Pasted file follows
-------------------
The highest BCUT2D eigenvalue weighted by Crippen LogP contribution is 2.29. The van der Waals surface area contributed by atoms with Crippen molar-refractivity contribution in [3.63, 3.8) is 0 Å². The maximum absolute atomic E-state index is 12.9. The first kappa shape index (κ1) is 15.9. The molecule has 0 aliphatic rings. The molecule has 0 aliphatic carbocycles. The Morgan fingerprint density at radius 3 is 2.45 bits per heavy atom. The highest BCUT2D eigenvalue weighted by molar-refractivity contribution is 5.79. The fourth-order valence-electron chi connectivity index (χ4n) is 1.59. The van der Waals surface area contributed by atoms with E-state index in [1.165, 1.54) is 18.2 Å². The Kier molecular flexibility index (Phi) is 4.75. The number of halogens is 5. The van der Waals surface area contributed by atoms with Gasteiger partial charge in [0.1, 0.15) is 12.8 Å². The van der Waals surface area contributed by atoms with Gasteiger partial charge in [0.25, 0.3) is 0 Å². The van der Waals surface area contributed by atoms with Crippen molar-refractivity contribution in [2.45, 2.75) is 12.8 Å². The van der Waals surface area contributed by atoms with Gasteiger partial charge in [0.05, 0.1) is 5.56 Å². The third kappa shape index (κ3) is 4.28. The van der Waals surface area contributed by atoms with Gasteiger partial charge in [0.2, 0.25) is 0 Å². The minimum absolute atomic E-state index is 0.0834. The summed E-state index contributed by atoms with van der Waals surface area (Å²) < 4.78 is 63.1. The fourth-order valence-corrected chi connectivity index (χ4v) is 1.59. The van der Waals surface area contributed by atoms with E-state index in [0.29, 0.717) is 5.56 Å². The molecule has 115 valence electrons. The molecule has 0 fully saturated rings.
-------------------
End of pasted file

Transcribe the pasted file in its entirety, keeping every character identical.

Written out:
The highest BCUT2D eigenvalue weighted by Crippen LogP contribution is 2.29. The van der Waals surface area contributed by atoms with Crippen molar-refractivity contribution in [3.63, 3.8) is 0 Å². The maximum absolute atomic E-state index is 12.9. The first kappa shape index (κ1) is 15.9. The molecule has 0 aliphatic rings. The molecule has 0 aliphatic carbocycles. The Morgan fingerprint density at radius 3 is 2.45 bits per heavy atom. The highest BCUT2D eigenvalue weighted by molar-refractivity contribution is 5.79. The fourth-order valence-electron chi connectivity index (χ4n) is 1.59. The van der Waals surface area contributed by atoms with E-state index in [1.165, 1.54) is 18.2 Å². The Kier molecular flexibility index (Phi) is 4.75. The number of halogens is 5. The van der Waals surface area contributed by atoms with Gasteiger partial charge in [0.1, 0.15) is 12.8 Å². The van der Waals surface area contributed by atoms with Gasteiger partial charge in [0.25, 0.3) is 0 Å². The van der Waals surface area contributed by atoms with Crippen molar-refractivity contribution in [2.45, 2.75) is 12.8 Å². The van der Waals surface area contributed by atoms with Gasteiger partial charge in [0.05, 0.1) is 5.56 Å². The third kappa shape index (κ3) is 4.28. The van der Waals surface area contributed by atoms with Gasteiger partial charge in [0.2, 0.25) is 0 Å². The minimum absolute atomic E-state index is 0.0834. The summed E-state index contributed by atoms with van der Waals surface area (Å²) < 4.78 is 63.1. The fourth-order valence-corrected chi connectivity index (χ4v) is 1.59. The van der Waals surface area contributed by atoms with E-state index in [0.29, 0.717) is 5.56 Å². The molecule has 115 valence electrons. The molecule has 0 fully saturated rings.